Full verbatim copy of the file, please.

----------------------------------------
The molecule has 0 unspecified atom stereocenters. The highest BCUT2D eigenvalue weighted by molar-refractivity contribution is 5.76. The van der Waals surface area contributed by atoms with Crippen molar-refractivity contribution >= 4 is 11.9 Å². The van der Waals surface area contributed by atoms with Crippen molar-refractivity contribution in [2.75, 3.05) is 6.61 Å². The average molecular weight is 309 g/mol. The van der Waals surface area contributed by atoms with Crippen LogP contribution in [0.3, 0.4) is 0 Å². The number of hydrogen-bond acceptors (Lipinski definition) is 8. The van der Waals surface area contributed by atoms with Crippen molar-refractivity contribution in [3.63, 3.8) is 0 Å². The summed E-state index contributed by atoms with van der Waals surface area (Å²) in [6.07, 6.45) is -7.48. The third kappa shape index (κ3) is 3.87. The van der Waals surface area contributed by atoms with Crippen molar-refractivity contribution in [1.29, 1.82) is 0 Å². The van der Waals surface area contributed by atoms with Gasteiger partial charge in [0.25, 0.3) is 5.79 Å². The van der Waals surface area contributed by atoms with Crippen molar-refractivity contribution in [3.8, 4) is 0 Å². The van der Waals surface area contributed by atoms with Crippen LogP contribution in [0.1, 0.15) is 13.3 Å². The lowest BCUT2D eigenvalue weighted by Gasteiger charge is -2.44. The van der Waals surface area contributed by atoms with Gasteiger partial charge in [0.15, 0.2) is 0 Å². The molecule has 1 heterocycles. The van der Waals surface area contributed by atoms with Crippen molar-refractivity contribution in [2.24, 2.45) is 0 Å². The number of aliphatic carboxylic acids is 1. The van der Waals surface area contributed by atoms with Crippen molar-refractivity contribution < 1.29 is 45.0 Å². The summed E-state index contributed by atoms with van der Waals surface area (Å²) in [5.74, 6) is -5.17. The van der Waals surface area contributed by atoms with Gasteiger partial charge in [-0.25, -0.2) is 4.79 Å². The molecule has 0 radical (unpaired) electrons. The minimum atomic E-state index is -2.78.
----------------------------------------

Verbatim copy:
The molecule has 0 unspecified atom stereocenters. The highest BCUT2D eigenvalue weighted by molar-refractivity contribution is 5.76. The van der Waals surface area contributed by atoms with Crippen molar-refractivity contribution >= 4 is 11.9 Å². The van der Waals surface area contributed by atoms with Crippen molar-refractivity contribution in [2.75, 3.05) is 6.61 Å². The average molecular weight is 309 g/mol. The van der Waals surface area contributed by atoms with Crippen LogP contribution in [0.3, 0.4) is 0 Å². The number of hydrogen-bond acceptors (Lipinski definition) is 8. The van der Waals surface area contributed by atoms with Crippen molar-refractivity contribution in [3.63, 3.8) is 0 Å². The summed E-state index contributed by atoms with van der Waals surface area (Å²) in [6.07, 6.45) is -7.48. The third kappa shape index (κ3) is 3.87. The van der Waals surface area contributed by atoms with Crippen molar-refractivity contribution in [1.29, 1.82) is 0 Å². The van der Waals surface area contributed by atoms with Gasteiger partial charge in [0.25, 0.3) is 5.79 Å². The van der Waals surface area contributed by atoms with Crippen molar-refractivity contribution in [3.8, 4) is 0 Å². The van der Waals surface area contributed by atoms with Crippen LogP contribution in [0.1, 0.15) is 13.3 Å². The lowest BCUT2D eigenvalue weighted by Gasteiger charge is -2.44. The van der Waals surface area contributed by atoms with Gasteiger partial charge in [0.15, 0.2) is 0 Å². The molecule has 1 heterocycles. The van der Waals surface area contributed by atoms with Crippen molar-refractivity contribution in [2.24, 2.45) is 0 Å². The number of aliphatic carboxylic acids is 1. The van der Waals surface area contributed by atoms with Crippen molar-refractivity contribution < 1.29 is 45.0 Å². The summed E-state index contributed by atoms with van der Waals surface area (Å²) in [5.74, 6) is -5.17. The van der Waals surface area contributed by atoms with Gasteiger partial charge in [-0.25, -0.2) is 4.79 Å². The molecule has 0 radical (unpaired) electrons. The minimum atomic E-state index is -2.78.